Summer 2022 — When Kendal Oetken ’22 picked up her first Beaver Bag from the Basic Needs Center, the weekly free bag of healthy groceries and recipes was a turning point. She struggles with disordered eating and cooking healthy food is a challenge for her. “When the Basic Needs Center gave me these recipes and ingredients, I started cooking, and feeling better, and it was fun,” she says.
But that was just the first step for Oetken. She saw other students getting help signing up for SNAP, Oregon’s Supplemental Nutrition Assistance Program that helps people purchase food when income is low. She didn’t know what it was, or that she’d even qualify for it. Turns out she does, like many other OSU students. The Basic Needs Center helped her navigate the application process, and now she receives a monthly food stipend.
When her basic needs are met, Oetken says she feels better about other aspects of her life. “When I wasn’t eating healthily, it was really hard to concentrate on school. Now I’m able to afford more food, and my mental health is better, too. The Basic Needs Center was very accepting and didn’t make me feel awkward about needing help.”
The center is able to expand its reach with a peer-to-peer model where students help care for their community. “In this climate of intense isolation and rising costs, the Basic Needs Center is here to help students get their basic needs met and learn how to solve problems as they arise,” says Nicole Hindes, the center’s director. “Everyone needs some help along the way, and communities take care of each other.”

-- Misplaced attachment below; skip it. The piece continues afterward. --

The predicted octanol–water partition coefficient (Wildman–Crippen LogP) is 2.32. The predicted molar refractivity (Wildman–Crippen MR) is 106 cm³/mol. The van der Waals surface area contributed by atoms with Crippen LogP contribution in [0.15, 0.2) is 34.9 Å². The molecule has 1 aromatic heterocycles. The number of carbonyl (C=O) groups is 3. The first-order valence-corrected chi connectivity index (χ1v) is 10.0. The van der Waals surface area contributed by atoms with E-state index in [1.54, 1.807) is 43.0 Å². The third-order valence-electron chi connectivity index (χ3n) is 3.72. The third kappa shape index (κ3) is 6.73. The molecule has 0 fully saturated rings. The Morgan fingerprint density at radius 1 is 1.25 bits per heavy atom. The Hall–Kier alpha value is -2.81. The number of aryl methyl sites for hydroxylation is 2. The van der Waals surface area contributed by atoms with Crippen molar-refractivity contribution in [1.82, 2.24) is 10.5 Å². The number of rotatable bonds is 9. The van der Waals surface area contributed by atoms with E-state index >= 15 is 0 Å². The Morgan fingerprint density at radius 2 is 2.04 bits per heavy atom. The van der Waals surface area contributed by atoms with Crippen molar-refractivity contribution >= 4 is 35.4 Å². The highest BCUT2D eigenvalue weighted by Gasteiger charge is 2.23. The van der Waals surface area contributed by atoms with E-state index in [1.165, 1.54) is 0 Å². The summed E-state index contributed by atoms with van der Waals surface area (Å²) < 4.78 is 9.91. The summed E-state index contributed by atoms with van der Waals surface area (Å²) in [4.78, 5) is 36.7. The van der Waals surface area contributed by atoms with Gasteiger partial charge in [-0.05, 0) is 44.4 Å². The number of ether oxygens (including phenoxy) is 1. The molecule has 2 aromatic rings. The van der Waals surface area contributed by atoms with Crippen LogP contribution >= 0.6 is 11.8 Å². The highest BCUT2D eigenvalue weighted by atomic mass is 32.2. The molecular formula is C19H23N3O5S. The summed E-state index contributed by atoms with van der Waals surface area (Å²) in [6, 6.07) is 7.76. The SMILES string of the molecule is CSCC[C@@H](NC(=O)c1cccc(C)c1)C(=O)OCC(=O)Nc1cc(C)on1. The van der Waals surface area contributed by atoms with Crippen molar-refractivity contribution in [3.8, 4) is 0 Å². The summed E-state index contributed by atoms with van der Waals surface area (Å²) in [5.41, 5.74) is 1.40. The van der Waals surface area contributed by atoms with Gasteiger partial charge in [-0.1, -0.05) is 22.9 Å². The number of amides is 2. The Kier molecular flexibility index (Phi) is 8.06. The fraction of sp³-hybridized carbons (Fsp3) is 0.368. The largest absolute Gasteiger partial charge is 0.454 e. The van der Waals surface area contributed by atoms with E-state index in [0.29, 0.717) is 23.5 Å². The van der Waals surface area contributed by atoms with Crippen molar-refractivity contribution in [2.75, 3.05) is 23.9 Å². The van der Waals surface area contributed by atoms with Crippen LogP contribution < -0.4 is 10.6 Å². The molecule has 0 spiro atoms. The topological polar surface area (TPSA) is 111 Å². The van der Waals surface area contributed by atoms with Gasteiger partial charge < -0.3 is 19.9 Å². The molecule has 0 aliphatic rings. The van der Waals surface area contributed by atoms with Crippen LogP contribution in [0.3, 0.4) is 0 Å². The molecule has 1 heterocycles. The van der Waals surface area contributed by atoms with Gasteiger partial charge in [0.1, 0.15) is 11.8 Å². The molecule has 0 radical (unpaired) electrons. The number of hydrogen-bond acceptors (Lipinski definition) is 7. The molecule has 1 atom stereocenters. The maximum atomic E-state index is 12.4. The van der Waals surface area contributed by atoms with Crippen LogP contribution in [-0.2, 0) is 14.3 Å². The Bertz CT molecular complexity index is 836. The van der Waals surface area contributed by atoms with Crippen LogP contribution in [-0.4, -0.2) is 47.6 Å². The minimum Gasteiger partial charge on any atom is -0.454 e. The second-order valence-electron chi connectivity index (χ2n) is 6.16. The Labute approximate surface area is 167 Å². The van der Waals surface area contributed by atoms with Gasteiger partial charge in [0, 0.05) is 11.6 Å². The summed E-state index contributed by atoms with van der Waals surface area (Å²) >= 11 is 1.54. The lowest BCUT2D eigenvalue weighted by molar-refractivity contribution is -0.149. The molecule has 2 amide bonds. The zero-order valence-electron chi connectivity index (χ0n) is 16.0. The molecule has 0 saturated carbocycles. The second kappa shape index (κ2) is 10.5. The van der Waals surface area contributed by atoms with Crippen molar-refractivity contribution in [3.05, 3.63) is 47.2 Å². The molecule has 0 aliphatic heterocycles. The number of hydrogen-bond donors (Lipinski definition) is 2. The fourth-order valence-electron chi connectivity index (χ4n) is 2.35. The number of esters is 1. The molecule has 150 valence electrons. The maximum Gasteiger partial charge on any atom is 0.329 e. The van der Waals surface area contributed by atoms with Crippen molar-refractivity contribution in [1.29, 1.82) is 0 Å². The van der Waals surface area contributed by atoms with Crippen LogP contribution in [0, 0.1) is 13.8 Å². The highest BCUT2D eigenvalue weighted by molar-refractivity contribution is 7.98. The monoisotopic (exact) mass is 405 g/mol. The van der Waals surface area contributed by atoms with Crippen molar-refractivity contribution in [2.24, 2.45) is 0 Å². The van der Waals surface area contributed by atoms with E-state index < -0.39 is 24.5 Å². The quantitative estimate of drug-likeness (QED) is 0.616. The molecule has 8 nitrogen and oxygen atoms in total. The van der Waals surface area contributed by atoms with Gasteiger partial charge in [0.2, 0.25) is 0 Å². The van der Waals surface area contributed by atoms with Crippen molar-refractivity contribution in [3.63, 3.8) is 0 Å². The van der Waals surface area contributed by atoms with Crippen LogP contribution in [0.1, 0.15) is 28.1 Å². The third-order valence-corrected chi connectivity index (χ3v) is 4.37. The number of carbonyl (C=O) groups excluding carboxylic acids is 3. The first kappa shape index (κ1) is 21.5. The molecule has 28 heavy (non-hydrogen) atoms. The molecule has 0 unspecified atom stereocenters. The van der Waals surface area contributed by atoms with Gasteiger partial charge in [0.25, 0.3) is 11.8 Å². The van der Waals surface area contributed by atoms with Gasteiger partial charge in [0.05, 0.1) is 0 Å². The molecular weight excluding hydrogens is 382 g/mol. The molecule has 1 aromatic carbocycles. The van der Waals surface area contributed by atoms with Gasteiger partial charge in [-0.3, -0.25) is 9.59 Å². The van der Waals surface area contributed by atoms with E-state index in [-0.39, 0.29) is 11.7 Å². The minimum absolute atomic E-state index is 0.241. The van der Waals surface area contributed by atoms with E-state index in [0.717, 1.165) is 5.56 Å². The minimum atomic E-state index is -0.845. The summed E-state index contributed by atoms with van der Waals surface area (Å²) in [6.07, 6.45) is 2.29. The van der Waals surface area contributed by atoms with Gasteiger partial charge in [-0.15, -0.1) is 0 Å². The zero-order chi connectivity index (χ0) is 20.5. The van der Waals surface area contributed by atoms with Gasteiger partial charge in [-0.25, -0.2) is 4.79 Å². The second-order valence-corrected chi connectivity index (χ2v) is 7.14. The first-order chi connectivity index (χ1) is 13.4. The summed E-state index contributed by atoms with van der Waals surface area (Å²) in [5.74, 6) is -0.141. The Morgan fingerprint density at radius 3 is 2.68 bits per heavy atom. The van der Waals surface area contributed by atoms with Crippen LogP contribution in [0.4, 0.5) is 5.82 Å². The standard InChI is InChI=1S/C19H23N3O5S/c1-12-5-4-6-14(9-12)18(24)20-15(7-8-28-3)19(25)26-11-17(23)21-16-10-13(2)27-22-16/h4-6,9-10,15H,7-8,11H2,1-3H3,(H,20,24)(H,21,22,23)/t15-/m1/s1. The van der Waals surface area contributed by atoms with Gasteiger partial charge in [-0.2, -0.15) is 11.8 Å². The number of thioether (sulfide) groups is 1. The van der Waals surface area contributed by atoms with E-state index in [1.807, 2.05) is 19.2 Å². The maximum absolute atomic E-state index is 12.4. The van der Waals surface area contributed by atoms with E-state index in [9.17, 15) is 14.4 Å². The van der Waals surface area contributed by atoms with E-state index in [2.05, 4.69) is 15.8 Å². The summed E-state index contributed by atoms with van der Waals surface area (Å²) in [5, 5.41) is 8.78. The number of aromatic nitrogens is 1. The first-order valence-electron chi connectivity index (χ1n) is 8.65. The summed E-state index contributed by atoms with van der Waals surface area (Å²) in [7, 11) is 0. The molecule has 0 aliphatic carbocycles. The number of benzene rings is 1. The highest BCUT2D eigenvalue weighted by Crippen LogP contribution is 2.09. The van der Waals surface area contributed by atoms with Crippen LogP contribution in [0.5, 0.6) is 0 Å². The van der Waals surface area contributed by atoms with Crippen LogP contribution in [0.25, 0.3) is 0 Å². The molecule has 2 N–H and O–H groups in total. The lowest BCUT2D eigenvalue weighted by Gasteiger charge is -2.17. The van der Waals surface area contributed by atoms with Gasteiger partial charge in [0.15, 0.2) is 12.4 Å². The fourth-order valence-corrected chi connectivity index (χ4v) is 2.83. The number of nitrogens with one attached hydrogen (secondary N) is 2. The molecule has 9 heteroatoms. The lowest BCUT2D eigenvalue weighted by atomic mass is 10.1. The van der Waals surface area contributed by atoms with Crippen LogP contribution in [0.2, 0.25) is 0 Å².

The Basic Needs Center offers varied resources for students including a food pantry, a textbook lending program, emergency housing support, and help signing up for SNAP and the Oregon Health Plan. The center itself is designed like a big home, with a welcoming living room with couches and a big kitchen.
Student leaders help their peers learn how to tackle whatever challenge they’re facing — from roommate conflicts to buying a car. The center’s professional and graduate-level staff work together with the student leaders, building relationships and helping students who are experiencing basic needs challenges understand which resources are available on and off campus, and how to navigate the systems.
“The idea that basic needs support should mean a one-on-one meeting behind a closed door with a professional expert who holds the answers is limiting. One person can meet with only so many students in a day. Our peer-to-peer model means we make a broader impact and help more students access the services they need,” said Emily Faltesek, food security programs manager at the Basic Needs Center.
“The future needs students who see themselves as change agents, who have a proven history of impacting their community in positive ways,” Hindes says. “At the Basic Needs Center, we’re empowering students to collaborate with their fellow students and work together in solidarity to figure out hard things.”